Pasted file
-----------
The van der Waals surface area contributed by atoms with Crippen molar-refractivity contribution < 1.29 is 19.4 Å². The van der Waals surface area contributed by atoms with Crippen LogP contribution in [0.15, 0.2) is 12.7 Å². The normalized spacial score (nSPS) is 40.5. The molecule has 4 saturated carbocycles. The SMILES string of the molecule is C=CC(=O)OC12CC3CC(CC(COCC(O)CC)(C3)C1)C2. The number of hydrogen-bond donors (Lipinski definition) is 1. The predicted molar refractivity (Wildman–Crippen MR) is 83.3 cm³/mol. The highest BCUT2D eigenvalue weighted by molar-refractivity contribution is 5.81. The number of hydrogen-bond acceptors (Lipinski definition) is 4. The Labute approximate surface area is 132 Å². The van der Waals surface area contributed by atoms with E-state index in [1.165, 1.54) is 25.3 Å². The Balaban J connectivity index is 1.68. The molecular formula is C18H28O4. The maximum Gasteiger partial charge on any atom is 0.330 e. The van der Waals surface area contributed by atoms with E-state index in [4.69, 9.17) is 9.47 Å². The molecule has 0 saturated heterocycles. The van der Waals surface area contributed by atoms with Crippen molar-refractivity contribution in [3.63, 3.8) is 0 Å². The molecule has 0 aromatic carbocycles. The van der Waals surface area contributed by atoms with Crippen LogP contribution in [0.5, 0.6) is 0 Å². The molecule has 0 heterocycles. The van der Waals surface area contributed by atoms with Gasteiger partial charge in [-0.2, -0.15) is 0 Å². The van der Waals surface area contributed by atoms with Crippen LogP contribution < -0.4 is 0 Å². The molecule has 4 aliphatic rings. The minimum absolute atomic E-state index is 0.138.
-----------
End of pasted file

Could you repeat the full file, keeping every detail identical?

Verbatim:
The van der Waals surface area contributed by atoms with Crippen molar-refractivity contribution < 1.29 is 19.4 Å². The van der Waals surface area contributed by atoms with Crippen LogP contribution in [0.15, 0.2) is 12.7 Å². The normalized spacial score (nSPS) is 40.5. The molecule has 4 saturated carbocycles. The SMILES string of the molecule is C=CC(=O)OC12CC3CC(CC(COCC(O)CC)(C3)C1)C2. The number of hydrogen-bond donors (Lipinski definition) is 1. The predicted molar refractivity (Wildman–Crippen MR) is 83.3 cm³/mol. The highest BCUT2D eigenvalue weighted by molar-refractivity contribution is 5.81. The number of hydrogen-bond acceptors (Lipinski definition) is 4. The Labute approximate surface area is 132 Å². The van der Waals surface area contributed by atoms with E-state index in [1.165, 1.54) is 25.3 Å². The Balaban J connectivity index is 1.68. The molecular formula is C18H28O4. The maximum Gasteiger partial charge on any atom is 0.330 e. The van der Waals surface area contributed by atoms with E-state index in [4.69, 9.17) is 9.47 Å². The molecule has 0 saturated heterocycles. The van der Waals surface area contributed by atoms with Crippen molar-refractivity contribution in [3.63, 3.8) is 0 Å². The molecule has 0 aromatic carbocycles. The van der Waals surface area contributed by atoms with Crippen LogP contribution in [0.5, 0.6) is 0 Å². The molecule has 0 heterocycles. The van der Waals surface area contributed by atoms with Gasteiger partial charge in [-0.2, -0.15) is 0 Å². The van der Waals surface area contributed by atoms with Crippen LogP contribution < -0.4 is 0 Å². The molecule has 4 aliphatic rings. The minimum absolute atomic E-state index is 0.138.